After saying that I was not going back, I have changed my mind and am going to do the Camino de Santiago a third time. Why? For two reasons.
First, I simply have a great time walking the Camino. It is the best way I have ever found to travel–the perfect balance of everything. A pilgrim walks a good distance without killing himself or herself like thru-hikers do on the Appalachian Trail and Pacific Crest Trail. Further, the social element on the Camino is without parallel. There are literally pilgrims from all over the world doing the Camino. Unlike conventional trips, it is easy to meet foreigners in authentic situations. The great Spanish food and wine add an exotic flair to the entire adventure.
But I have an even more important reason to return to the Camino a third time. I keep hearing and reading that some of the alternate routes (the main route is the wildly popular Camino Frances) to Santiago de Compostela are not just gorgeous, but well maintained. Also, they are rapidly gaining popularity as the main route, The Camino Frances, is bursting at the seams.
The main French route begins in Le Puy. Since medieval times this has been the passageway for pilgrims out of northern Europe traipsing to southern Europe. The route is heavily traveled by pilgrims from not just France, but Quebec, Germany, and Switzerland. And increasingly it is gaining an international flair like the main Camino route. I am arriving on July 4th in Madrid. I have then arranged a cheap flight on Easy Jet ($70) to Lyon, from which it is a 2 hour train ride to Le Puy. Le Puy is famous for its statue of Notre Dame, where pilgrims are blessed by the local bishop before beginning their journeys to Santiago de Compostela.
The trail is reputed to be more difficult in the first 10 or 12 days out of Le Puy. Pilgrims stay in what are called gite d’ etaps. These are more like chalets or inns and are unforunately more expensive than the municipal albergues that pilgrims are accustomed to. Generally they run 30 to 35 Euros, including two meals. However, because of the increasing popularity of this Le Puy route, more municipal albergues are springing up (A pilgrim’s passport is valid on not just the main route, but the alternative ones as well). The scenic delights of the Le Puy route include the magnificient Gothic cathedral at Conques, as well as such former medieval highlights as Cahors. Of course, the south of France has virtually celestial connotations to some, and this is exactly where pilgrims travel on the Le Puy route.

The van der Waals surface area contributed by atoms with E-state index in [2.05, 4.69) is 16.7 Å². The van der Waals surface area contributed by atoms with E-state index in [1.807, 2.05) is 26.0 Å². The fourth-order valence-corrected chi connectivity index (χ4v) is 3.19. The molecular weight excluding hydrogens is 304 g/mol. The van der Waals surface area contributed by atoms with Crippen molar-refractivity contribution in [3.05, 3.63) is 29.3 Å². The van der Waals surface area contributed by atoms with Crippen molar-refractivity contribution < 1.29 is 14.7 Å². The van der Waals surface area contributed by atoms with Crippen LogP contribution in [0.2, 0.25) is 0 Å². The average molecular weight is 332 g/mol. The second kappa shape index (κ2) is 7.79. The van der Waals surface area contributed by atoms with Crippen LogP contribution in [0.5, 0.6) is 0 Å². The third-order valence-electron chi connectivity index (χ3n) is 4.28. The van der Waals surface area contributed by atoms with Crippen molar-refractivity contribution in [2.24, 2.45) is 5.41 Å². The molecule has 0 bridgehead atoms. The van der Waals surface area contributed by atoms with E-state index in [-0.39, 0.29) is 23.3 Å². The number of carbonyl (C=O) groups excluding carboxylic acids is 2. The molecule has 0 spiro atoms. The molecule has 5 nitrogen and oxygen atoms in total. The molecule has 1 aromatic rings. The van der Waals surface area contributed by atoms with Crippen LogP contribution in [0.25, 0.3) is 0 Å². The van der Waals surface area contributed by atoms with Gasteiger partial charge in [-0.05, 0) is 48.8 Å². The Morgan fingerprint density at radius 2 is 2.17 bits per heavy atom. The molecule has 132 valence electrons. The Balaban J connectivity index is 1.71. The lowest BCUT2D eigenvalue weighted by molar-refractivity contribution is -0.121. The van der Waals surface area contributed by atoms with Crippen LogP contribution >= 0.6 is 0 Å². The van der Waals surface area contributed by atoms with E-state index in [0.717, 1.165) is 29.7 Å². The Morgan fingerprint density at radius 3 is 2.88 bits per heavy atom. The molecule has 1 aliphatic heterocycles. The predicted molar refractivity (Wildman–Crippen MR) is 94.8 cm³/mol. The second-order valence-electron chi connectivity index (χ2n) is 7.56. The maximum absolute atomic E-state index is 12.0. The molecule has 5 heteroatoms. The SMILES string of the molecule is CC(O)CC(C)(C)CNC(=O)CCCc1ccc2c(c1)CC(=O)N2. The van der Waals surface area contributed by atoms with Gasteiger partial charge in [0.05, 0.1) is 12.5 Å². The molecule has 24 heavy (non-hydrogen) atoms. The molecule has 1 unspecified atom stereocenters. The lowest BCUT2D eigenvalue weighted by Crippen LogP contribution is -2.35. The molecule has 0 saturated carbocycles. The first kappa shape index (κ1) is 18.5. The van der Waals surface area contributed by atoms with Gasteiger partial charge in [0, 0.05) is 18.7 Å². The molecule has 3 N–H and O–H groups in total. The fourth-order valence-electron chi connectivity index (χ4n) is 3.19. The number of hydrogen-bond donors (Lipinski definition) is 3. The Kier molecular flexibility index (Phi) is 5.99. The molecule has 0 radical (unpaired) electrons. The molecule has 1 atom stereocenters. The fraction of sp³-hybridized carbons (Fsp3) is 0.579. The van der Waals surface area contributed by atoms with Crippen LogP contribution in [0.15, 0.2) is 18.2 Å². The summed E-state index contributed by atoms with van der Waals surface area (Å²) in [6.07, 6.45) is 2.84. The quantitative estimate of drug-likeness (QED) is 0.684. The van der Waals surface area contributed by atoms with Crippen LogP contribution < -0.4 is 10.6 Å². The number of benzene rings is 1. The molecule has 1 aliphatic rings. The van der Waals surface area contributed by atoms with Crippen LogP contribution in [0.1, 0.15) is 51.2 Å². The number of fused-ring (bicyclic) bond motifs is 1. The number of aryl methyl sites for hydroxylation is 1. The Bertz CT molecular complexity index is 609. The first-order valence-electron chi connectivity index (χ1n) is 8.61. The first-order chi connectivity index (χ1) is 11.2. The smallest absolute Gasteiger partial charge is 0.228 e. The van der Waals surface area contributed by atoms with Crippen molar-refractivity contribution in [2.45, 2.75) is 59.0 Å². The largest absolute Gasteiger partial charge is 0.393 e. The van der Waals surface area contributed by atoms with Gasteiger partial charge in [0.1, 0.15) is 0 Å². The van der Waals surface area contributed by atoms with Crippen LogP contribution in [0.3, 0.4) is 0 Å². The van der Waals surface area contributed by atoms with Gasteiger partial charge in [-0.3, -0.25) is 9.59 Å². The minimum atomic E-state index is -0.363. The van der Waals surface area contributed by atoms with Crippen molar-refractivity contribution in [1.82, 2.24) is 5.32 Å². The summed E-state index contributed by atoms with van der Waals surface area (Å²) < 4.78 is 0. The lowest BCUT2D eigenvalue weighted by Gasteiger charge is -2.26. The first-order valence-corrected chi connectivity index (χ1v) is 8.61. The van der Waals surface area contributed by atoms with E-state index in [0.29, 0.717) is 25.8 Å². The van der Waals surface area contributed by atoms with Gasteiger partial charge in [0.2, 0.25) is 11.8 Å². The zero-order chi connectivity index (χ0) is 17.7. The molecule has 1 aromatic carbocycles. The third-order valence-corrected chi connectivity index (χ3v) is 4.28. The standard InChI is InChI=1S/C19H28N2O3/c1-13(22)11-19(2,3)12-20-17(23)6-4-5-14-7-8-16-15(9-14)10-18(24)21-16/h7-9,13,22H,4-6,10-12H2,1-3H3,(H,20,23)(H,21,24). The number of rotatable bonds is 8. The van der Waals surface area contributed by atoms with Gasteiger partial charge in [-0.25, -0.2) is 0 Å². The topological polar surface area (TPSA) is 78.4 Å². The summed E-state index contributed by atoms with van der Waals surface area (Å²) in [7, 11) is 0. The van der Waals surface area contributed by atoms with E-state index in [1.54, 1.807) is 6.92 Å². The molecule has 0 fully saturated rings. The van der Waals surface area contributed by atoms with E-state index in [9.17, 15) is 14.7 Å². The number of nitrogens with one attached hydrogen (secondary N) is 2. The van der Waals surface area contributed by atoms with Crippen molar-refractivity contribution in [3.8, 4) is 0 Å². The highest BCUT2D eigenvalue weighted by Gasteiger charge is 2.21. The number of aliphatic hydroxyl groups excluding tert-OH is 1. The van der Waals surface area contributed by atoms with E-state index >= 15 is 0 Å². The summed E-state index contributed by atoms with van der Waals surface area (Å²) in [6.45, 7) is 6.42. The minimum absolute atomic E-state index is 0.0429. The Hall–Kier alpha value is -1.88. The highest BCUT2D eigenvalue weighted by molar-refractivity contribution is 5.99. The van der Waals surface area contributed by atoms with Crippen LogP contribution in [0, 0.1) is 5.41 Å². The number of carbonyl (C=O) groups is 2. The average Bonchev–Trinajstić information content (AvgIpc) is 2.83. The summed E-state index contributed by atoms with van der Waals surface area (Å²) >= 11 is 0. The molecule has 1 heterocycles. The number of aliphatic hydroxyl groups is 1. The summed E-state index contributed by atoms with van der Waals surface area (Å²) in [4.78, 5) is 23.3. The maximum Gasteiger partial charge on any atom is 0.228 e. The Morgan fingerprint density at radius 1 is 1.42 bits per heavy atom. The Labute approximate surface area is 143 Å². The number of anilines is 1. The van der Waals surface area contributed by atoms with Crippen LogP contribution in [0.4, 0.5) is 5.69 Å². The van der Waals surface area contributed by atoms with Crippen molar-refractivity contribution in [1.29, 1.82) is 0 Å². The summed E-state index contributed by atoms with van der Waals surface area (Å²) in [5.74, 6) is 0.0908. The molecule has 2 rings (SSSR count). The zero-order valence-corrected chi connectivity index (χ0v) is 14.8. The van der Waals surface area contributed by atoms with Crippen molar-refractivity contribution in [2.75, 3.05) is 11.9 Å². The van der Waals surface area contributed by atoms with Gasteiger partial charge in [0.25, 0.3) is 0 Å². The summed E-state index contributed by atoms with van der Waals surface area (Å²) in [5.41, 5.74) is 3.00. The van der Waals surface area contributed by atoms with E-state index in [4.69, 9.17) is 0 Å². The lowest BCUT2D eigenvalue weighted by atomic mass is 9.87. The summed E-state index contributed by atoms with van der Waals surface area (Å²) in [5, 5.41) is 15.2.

It is 742 kilometers (450 miles) from Le Puy to St. Jean Pied de Port. From there, I will travel to Irun, where the Northern Route begins. This route is known in Spain as the Camino del Norte. It runs to the north of the Camino Frances, and heads through the Spanish Basque country. This includes the well-known tourist attractions of San Sebastian and Bilbao. The scenery on the Camino del Norte, which at times runs along the shore of the Atlantic, is reputed to be breathtaking. The route, which has long been popular with the local Spanish, is now heavily traveled by many nationalities. Consequently, and fortunately, municipal albergues (5-7 Euros per night) are regularly available for pilgrims.
To be sure, both the Le Puy route and Camino del Norte are reputed to be more difficult than the Camino Frances. But many of the pilgrims are like me; they’ve done and thoroughly enjoyed the Camino Frances and seek a different, and perhaps greater challenge. I can’t wait to give it a try, and you will be the first to know what I find.
Bill Walker is the author of ‘The Best Way–El Camino de Santiago (2012). He is also the author of Skywalker–Close Encounters on the Appalachian Trail (2008), as well as Skywalker–Highs and Lows on the Pacific Crest Trail (2010). Walker, who is just shy of 7-feet tall, is currently working on a whimsical book on the subject of height.